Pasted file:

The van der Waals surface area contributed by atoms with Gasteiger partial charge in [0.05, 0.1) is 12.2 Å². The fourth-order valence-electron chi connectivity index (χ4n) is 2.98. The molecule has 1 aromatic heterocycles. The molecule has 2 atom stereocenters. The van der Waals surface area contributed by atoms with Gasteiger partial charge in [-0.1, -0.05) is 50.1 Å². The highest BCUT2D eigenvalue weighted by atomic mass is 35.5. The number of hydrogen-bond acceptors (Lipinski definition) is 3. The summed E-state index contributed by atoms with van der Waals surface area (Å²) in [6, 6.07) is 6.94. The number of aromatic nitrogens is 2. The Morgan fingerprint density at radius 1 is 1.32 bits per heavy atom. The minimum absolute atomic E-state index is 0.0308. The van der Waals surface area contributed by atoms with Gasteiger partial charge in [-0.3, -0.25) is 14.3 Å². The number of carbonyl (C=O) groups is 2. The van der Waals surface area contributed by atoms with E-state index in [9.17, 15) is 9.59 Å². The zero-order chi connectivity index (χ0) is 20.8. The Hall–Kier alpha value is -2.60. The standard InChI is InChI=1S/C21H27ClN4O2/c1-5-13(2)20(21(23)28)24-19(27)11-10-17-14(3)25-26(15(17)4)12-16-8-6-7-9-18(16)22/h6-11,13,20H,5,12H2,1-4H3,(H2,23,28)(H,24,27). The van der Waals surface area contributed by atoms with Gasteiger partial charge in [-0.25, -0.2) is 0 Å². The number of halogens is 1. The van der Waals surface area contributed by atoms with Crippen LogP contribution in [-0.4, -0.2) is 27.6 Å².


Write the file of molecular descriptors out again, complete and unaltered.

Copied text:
The van der Waals surface area contributed by atoms with Gasteiger partial charge in [0.05, 0.1) is 12.2 Å². The fourth-order valence-electron chi connectivity index (χ4n) is 2.98. The molecule has 1 aromatic heterocycles. The molecule has 2 atom stereocenters. The van der Waals surface area contributed by atoms with Gasteiger partial charge in [-0.1, -0.05) is 50.1 Å². The highest BCUT2D eigenvalue weighted by atomic mass is 35.5. The number of hydrogen-bond acceptors (Lipinski definition) is 3. The summed E-state index contributed by atoms with van der Waals surface area (Å²) in [6, 6.07) is 6.94. The number of aromatic nitrogens is 2. The Morgan fingerprint density at radius 1 is 1.32 bits per heavy atom. The minimum absolute atomic E-state index is 0.0308. The van der Waals surface area contributed by atoms with Gasteiger partial charge in [-0.3, -0.25) is 14.3 Å². The number of carbonyl (C=O) groups is 2. The van der Waals surface area contributed by atoms with E-state index in [9.17, 15) is 9.59 Å². The zero-order chi connectivity index (χ0) is 20.8. The Hall–Kier alpha value is -2.60. The standard InChI is InChI=1S/C21H27ClN4O2/c1-5-13(2)20(21(23)28)24-19(27)11-10-17-14(3)25-26(15(17)4)12-16-8-6-7-9-18(16)22/h6-11,13,20H,5,12H2,1-4H3,(H2,23,28)(H,24,27). The van der Waals surface area contributed by atoms with Gasteiger partial charge in [-0.25, -0.2) is 0 Å². The number of halogens is 1. The van der Waals surface area contributed by atoms with Crippen LogP contribution in [-0.4, -0.2) is 27.6 Å².